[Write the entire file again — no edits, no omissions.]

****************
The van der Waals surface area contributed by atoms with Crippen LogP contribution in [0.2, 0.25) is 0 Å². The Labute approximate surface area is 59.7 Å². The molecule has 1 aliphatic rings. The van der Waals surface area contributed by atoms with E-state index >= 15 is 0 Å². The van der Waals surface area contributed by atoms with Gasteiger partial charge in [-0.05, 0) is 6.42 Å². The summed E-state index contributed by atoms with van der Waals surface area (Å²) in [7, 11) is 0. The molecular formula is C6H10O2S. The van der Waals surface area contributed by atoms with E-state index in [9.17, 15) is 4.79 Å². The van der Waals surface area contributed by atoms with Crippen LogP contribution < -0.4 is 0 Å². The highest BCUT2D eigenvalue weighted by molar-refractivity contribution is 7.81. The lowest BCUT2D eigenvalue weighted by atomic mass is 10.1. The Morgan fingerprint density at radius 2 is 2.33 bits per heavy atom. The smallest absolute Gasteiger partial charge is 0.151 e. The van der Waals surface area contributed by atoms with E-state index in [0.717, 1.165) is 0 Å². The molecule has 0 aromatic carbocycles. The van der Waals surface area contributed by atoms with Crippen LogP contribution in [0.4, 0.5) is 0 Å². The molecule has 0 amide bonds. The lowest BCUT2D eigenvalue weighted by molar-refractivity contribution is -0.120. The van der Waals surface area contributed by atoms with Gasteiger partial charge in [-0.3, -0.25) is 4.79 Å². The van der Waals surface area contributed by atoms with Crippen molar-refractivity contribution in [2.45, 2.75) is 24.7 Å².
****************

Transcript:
The van der Waals surface area contributed by atoms with Crippen LogP contribution in [0.2, 0.25) is 0 Å². The Labute approximate surface area is 59.7 Å². The molecule has 1 aliphatic rings. The van der Waals surface area contributed by atoms with E-state index >= 15 is 0 Å². The van der Waals surface area contributed by atoms with Gasteiger partial charge in [-0.05, 0) is 6.42 Å². The summed E-state index contributed by atoms with van der Waals surface area (Å²) in [7, 11) is 0. The molecular formula is C6H10O2S. The van der Waals surface area contributed by atoms with E-state index in [9.17, 15) is 4.79 Å². The van der Waals surface area contributed by atoms with Crippen LogP contribution < -0.4 is 0 Å². The highest BCUT2D eigenvalue weighted by molar-refractivity contribution is 7.81. The lowest BCUT2D eigenvalue weighted by atomic mass is 10.1. The Morgan fingerprint density at radius 2 is 2.33 bits per heavy atom. The smallest absolute Gasteiger partial charge is 0.151 e. The van der Waals surface area contributed by atoms with E-state index in [0.717, 1.165) is 0 Å². The molecule has 0 aromatic carbocycles. The van der Waals surface area contributed by atoms with Crippen LogP contribution in [0.4, 0.5) is 0 Å². The molecule has 0 amide bonds. The lowest BCUT2D eigenvalue weighted by molar-refractivity contribution is -0.120. The van der Waals surface area contributed by atoms with Gasteiger partial charge in [-0.3, -0.25) is 4.79 Å². The van der Waals surface area contributed by atoms with Crippen molar-refractivity contribution in [2.45, 2.75) is 24.7 Å².